Policewomen Zara Dare & Eileen O’Donnell

This blog has been used by kind permission from the Queensland Police Museum

FROM the VAULT – Policewomen Zara Dare & Eileen O’Donnell
Queensland Police Media on Mar 4, 2014 @ 11:00am

On March 16, 1931 Eileen O’Donnell 35, and Zara Dare 45, became the first female police officers in Queensland. Although they were appointed Policewomen, they were not actually sworn and had no uniform or powers of arrest. Both women were single, a criterion consistent with the marriage bar in the public service.

QPS Zara-and-Eileen
Eileen O’Donnell and Zara Dare, Queensland’s first Policewomen, July 1931.

Miss O’Donnell and Miss Dare worked under the supervision of the Inspector, Metropolitan Division. They worked regular hours, but with one of them remaining on-call outside business hours. They do not appear to have received any formal training. One task the women had was escorting female prisoners, sometimes on long train journeys. On occasions they were required to conduct the body search of female prisoners.

Prior to joining the Queensland Police Miss Dare was an organiser in the Women’s Christian Temperance Union (WCTU) and served with the Salvation Army in China where her work included rescuing women from the white slave trade. Zara left the Queensland Police in 1940 in order to marry. She spoke glowingly of her time in the job and passed away in 1965 just before her 80th birthday. Her replacement was a former confidential secretary, Miss Elizabeth Boyle, who was appointed ‘Supervisor, Women Police’ in June 1940.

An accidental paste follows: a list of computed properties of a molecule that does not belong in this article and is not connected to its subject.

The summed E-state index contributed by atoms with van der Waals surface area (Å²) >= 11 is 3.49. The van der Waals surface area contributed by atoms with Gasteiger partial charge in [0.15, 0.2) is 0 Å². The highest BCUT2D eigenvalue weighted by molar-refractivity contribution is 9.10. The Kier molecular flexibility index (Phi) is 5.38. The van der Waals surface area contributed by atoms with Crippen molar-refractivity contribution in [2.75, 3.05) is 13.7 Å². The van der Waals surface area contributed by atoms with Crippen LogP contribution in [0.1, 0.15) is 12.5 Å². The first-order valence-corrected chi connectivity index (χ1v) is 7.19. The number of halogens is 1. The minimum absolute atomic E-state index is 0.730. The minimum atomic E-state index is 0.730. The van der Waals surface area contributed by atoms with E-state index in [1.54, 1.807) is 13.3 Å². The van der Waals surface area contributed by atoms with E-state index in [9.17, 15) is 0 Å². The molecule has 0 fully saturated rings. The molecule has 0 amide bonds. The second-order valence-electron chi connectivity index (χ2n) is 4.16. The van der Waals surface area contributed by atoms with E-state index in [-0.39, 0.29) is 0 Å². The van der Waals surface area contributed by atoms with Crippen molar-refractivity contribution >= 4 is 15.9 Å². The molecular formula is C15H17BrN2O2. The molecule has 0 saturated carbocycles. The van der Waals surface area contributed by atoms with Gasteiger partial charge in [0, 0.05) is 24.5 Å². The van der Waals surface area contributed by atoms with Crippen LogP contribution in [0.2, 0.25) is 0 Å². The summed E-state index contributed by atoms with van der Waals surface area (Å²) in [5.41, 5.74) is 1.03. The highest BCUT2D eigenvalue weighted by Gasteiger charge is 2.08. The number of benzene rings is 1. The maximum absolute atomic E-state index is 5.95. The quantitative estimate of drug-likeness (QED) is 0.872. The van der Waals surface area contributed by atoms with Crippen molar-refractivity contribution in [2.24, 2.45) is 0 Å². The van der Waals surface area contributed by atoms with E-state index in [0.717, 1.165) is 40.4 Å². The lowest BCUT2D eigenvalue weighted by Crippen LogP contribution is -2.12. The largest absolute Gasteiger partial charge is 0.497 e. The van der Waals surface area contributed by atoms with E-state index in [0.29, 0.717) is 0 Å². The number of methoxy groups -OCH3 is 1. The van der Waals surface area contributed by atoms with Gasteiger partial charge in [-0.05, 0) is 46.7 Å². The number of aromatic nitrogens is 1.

Miss O’Donnell kept house for her brother in Gympie prior to her employment with the Queensland Police. Eileen spent 31 years as a Policewoman and retired in 1962 but passed away less than eight months later at the age of 67.

Changes to the Police Acts brought women police in Queensland into line with their counterparts in other States, most of whom who had enjoyed equal powers, pension rights and more substantial staff allocations since the time they were first appointed or soon after. The outstanding difference remaining for the Queenslanders was lack of equal pay. On the September 1, 1970, 39 years after the first policewomen were appointed, and on the same day Ray Whitrod became Police Commissioner, equal pay was finally achieved.


This information has been supplied by the Queensland Police Museum from the best resources available at the time of writing. The Police Museum is open from 9am to 4pm Monday to Thursday and 10am to 3pm on the last Sunday of the month (Feb-Nov) and is located on the Ground Floor of Police Headquarters at 200 Roma Street, Brisbane. Contact: E: museum@police.qld.gov.au

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